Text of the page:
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I spent two years at school in the Adirondaks, mostly out in the woods. Widow-makers were always a primary concern, even during a gentle breeze. To this day I still check any tree I pass for hung-up debris that could potentialy come down. On really windy days I just stay away from the woods as there will be dead trees and debris waiting to come down until the end of time.

We had a situation two years ago where a massive tree fell across the road during morning rush hour under similar weather conditions . It crushed a passing car killing a middle aged woman on her way to work.

The odds of getting hit by a tree or tree limb are infinatley minute, but caution and common sence should still be used...especially on windy days.
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Old 03-29-09, 02:27 PM   #8
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We just had an Aristocrat pear tree cut down in our front yard. Wasn't a hazard to cyclists but many varieties of ornamental pear trees are notorious for blowing over. This tree had previously had two main branches cabled together because of a splitting fork and the odds of its blowing onto our roof were a lot higher than acceptable if we had let it be.
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Old 03-29-09, 05:55 PM   #9
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Originally Posted by maddmaxx View Post

Oh great.............another thing to worry about.'s still the squirrels. They just changed their tactics.
Hey, I'm just this know?
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Old 03-29-09, 07:02 PM   #10
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That brings up a pet peeve of mine. A tree falling in the forest makes a sound whether anyone is listening or not. To a physicist or engineer, sound is a series of waves of compression and ratification of a media like air. Sound occurs at frequencies that can be heard by humans (audio) and other frequencies that can't be heard like ultrasound.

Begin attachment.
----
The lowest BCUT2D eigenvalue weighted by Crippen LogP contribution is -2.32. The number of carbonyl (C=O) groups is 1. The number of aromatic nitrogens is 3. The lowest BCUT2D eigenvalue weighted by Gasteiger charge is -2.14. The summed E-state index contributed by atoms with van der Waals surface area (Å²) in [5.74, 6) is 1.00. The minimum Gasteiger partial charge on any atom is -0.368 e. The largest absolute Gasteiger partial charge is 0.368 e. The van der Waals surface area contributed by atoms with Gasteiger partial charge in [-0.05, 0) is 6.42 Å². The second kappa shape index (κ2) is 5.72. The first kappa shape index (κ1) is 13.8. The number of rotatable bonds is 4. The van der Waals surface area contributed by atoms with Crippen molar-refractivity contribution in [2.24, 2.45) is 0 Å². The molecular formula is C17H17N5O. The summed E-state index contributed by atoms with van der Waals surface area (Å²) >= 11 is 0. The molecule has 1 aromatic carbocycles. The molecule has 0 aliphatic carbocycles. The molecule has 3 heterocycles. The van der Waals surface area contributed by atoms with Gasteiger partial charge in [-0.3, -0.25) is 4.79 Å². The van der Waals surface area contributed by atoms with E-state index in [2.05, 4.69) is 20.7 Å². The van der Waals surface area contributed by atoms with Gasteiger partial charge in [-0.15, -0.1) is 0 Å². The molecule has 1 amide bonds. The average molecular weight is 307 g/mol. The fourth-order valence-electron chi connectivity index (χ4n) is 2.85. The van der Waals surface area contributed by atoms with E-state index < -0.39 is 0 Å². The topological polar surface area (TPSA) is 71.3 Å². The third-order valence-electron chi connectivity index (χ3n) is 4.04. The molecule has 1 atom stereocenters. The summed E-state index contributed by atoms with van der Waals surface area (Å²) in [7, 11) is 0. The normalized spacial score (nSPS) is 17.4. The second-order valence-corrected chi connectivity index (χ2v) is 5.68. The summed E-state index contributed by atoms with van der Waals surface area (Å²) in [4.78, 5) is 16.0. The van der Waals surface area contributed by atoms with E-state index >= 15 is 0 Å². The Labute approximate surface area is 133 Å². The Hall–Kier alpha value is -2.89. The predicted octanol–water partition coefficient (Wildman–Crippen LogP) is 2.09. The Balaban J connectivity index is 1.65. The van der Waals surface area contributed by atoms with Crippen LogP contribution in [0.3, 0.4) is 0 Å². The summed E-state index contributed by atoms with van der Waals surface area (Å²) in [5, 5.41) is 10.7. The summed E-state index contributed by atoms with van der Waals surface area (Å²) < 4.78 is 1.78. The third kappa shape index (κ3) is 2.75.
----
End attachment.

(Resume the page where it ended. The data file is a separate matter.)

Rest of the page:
There, I feel better.

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Old 03-29-09, 09:08 PM   #11
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Strange but true category. Tree(really big) fell on a moving car in Green County, PA killing driver. So now you know the results of such a happening.
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Old 03-30-09, 09:46 AM   #12
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Probably not so uncommon, but who's keeping statistics?

A few years ago my wife and I were hiking in northern New Hampshire, and when we had just reached tree-line a HUGE storm with wind and rain came along out of nowhere. We scampered back down the trail to the tune of shrieking wind, cracking branches and roaring water, fording 4 foot deep cascades that had been gentle trickles on the way up. We made it back to the inn we were staying at and spent the rest of the day warming up and drying out. The next day we checked the newspaper for reports of accidents. (Undoubtedly there were thousands of hikers and campers in the region.) It turned out that, yes, two people had been killed by the storm we had escaped, in two different nearby towns. In both cases they were sitting out the storm in their cars in their driveways at home when they were crushed by falling trees.

Just last year a woman who lived down the street from us was killed in her back yard by a branch that fell when a sudden windstorm came along. (I remember the incident mainly because my wife had known the lady years before.) She was 84 years old and had been working in her garden.

Now, you can be sure that if a tree fell on a cyclist the media would make it a cycling-is-dangerous story. Whereas when a tree falls on a gardener nobody takes it as an object lesson in the hazards of gardening.